‘Head honcho’ Heffernan shows Irish athletes can walk the walk

Athletics Ireland chairman of High Performance Ray Flynn described Robert Heffernan’s victory in the 50km race walk as the “best day of my athletics life” and that the main message of the Corkman’s performance was to “the athletes themselves.”

‘Head honcho’ Heffernan shows Irish athletes can walk the walk

Flynn, who has been involved with Heffernan for the past 20 years, believes Heffernan’s gold medal should show other Irish athletes that they can compete on the international stage.

“I’ve noticed in the last few years that Irish athletes don’t believe they can compete internationally for various reasons,” said Flynn. “You’d hear them say they can’t compete because of the Kenyans or whatever.

“Robert proved that you can compete. He trains incredibly hard. He went full-time as an athlete 15 years ago when it wasn’t fashionable at the time. He’s a real character of the sport and I knew he’d come good one day and win a medal. And he skipped bronze and silver to win the gold.”

Heffernan received his gold medal yesterday evening and was visibly holding back the tears on the medal rostrum. Earlier in the morning, he had the BBC in the palm of his hand and jokingly said he was the “head honcho” and that his wife Marian’s failure to run an A standard was the reason she became a vital part of his backroom team.

“Marian ran in the relay in London last year,” said Heffernan. “We sat down after London and I said: ‘You’re not going to win a medal, you need to re-evaluate this. I’m the head honcho in the house.’”

He emerged as the head honcho of the world in the 50km race walk on Wednesday and believes, despite it not being the most high profile event, that you will get the respect for your event if you’re good enough.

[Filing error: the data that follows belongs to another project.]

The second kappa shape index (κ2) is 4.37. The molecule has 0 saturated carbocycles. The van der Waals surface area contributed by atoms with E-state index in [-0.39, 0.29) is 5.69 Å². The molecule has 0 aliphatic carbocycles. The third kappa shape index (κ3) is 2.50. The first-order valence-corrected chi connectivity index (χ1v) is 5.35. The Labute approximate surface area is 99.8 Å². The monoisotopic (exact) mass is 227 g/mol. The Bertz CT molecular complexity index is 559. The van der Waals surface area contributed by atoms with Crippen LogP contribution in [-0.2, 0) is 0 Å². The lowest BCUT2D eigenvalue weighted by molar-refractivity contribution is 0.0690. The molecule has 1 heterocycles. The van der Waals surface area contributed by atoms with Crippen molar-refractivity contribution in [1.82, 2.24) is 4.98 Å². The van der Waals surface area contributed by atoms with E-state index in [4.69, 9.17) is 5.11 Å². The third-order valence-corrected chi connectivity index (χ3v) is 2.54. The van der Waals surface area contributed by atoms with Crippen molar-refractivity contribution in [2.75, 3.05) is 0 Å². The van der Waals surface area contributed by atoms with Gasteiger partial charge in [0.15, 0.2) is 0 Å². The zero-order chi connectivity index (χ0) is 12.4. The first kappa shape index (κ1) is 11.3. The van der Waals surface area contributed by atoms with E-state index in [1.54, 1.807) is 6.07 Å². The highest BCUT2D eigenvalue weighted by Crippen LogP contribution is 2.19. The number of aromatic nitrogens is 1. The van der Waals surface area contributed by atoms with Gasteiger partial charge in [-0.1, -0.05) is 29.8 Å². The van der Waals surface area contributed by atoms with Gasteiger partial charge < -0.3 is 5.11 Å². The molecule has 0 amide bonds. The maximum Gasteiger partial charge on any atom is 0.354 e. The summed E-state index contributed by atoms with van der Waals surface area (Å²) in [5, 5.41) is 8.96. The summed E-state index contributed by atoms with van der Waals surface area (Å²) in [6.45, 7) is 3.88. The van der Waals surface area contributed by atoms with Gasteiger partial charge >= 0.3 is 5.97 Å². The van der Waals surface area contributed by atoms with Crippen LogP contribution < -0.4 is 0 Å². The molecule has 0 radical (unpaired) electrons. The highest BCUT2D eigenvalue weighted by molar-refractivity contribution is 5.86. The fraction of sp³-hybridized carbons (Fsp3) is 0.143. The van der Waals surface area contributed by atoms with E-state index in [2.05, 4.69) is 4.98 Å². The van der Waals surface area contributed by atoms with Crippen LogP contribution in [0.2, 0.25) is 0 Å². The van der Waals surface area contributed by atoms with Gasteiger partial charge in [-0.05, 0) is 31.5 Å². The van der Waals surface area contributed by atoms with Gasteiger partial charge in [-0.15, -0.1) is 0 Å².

“I think that if anyone is good at any event, they can make it look good. You’ll get the respect if you’re good enough.”

There was disappointment yesterday morning when Ireland’s Rose-Anne Galligan failed to qualify for the semi-finals of the women’s 800m finishing 7th in heat 2 in 2:02.05. Galligan broke Sonia O’Sullivan’s national 800m record running 2:00.58 at the London Anniversary Games in July but failed to reproduce that form in the Luzhniki Stadium.

The highlight performance on day six of the World Track and Field Championships was the men’s 400m Hurdles final, where Jehue Gordon of Trinidad and Tobago held off American Michael Tinsley by one hundredth of a second – hurdling to gold in 47.69 to Tinsley’s 47.70. Emir Berkic of Serbia was third in 48.05.

Ukraine’s Bogdan Bondarenko failed at a world record attempt of 2.46m in the men’s high jump but still soared to gold with a 2.41m effort.

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